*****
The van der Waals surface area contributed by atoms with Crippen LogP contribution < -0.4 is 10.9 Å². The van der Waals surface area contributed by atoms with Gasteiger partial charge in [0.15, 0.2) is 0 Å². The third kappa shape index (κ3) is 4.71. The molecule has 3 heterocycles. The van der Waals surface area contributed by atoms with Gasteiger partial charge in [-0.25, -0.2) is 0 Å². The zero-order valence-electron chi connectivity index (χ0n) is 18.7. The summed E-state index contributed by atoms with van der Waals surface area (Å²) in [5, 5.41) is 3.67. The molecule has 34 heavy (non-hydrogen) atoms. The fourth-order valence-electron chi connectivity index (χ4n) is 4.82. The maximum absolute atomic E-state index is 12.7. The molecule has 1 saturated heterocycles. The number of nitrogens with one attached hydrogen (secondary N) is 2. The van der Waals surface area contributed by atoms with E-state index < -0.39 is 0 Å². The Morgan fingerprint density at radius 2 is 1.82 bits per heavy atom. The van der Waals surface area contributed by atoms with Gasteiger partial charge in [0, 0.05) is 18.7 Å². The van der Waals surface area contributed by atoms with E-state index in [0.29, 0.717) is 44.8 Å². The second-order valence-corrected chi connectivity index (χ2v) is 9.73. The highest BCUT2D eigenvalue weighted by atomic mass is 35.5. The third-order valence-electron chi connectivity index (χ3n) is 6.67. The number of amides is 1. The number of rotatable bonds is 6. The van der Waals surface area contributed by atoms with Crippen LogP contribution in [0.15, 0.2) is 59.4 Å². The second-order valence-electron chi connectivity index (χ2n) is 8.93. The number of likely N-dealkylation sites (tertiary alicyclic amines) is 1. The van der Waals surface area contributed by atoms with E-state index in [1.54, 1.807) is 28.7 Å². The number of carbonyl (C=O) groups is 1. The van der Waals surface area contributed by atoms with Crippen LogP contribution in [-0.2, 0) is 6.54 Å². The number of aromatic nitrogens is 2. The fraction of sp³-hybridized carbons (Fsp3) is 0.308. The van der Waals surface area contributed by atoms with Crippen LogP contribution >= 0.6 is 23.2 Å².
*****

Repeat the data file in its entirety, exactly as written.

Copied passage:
The van der Waals surface area contributed by atoms with Crippen LogP contribution < -0.4 is 10.9 Å². The van der Waals surface area contributed by atoms with Gasteiger partial charge in [0.15, 0.2) is 0 Å². The third kappa shape index (κ3) is 4.71. The molecule has 3 heterocycles. The van der Waals surface area contributed by atoms with Gasteiger partial charge in [-0.25, -0.2) is 0 Å². The zero-order valence-electron chi connectivity index (χ0n) is 18.7. The summed E-state index contributed by atoms with van der Waals surface area (Å²) in [5, 5.41) is 3.67. The molecule has 34 heavy (non-hydrogen) atoms. The fourth-order valence-electron chi connectivity index (χ4n) is 4.82. The maximum absolute atomic E-state index is 12.7. The molecule has 1 saturated heterocycles. The number of nitrogens with one attached hydrogen (secondary N) is 2. The van der Waals surface area contributed by atoms with E-state index < -0.39 is 0 Å². The Morgan fingerprint density at radius 2 is 1.82 bits per heavy atom. The van der Waals surface area contributed by atoms with Gasteiger partial charge in [0, 0.05) is 18.7 Å². The van der Waals surface area contributed by atoms with E-state index in [0.29, 0.717) is 44.8 Å². The second-order valence-corrected chi connectivity index (χ2v) is 9.73. The highest BCUT2D eigenvalue weighted by atomic mass is 35.5. The third-order valence-electron chi connectivity index (χ3n) is 6.67. The number of amides is 1. The number of rotatable bonds is 6. The van der Waals surface area contributed by atoms with Crippen LogP contribution in [0.15, 0.2) is 59.4 Å². The second-order valence-electron chi connectivity index (χ2n) is 8.93. The number of likely N-dealkylation sites (tertiary alicyclic amines) is 1. The van der Waals surface area contributed by atoms with E-state index in [1.54, 1.807) is 28.7 Å². The number of carbonyl (C=O) groups is 1. The van der Waals surface area contributed by atoms with Crippen LogP contribution in [-0.2, 0) is 6.54 Å². The number of aromatic nitrogens is 2. The fraction of sp³-hybridized carbons (Fsp3) is 0.308. The van der Waals surface area contributed by atoms with Crippen LogP contribution >= 0.6 is 23.2 Å².